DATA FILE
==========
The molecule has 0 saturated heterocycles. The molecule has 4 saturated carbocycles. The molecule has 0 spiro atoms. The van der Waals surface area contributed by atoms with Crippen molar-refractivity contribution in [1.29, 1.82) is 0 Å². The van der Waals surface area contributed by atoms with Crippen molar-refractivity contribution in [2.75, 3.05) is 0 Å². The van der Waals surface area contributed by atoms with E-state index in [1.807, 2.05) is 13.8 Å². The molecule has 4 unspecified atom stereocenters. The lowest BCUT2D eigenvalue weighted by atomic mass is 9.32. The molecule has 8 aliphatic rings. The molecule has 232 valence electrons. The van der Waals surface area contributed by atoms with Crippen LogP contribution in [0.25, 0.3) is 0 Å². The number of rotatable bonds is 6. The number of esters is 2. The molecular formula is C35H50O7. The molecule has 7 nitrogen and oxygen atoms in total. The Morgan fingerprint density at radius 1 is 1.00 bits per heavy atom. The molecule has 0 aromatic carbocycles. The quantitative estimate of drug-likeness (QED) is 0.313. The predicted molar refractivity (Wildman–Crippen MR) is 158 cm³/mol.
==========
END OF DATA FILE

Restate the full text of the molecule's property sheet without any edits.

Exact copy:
The molecule has 0 saturated heterocycles. The molecule has 4 saturated carbocycles. The molecule has 0 spiro atoms. The van der Waals surface area contributed by atoms with Crippen molar-refractivity contribution in [1.29, 1.82) is 0 Å². The van der Waals surface area contributed by atoms with Crippen molar-refractivity contribution in [2.75, 3.05) is 0 Å². The van der Waals surface area contributed by atoms with E-state index in [1.807, 2.05) is 13.8 Å². The molecule has 4 unspecified atom stereocenters. The lowest BCUT2D eigenvalue weighted by atomic mass is 9.32. The molecule has 8 aliphatic rings. The molecule has 232 valence electrons. The van der Waals surface area contributed by atoms with Crippen LogP contribution in [0.25, 0.3) is 0 Å². The number of rotatable bonds is 6. The number of esters is 2. The molecular formula is C35H50O7. The molecule has 7 nitrogen and oxygen atoms in total. The Morgan fingerprint density at radius 1 is 1.00 bits per heavy atom. The molecule has 0 aromatic carbocycles. The quantitative estimate of drug-likeness (QED) is 0.313. The predicted molar refractivity (Wildman–Crippen MR) is 158 cm³/mol.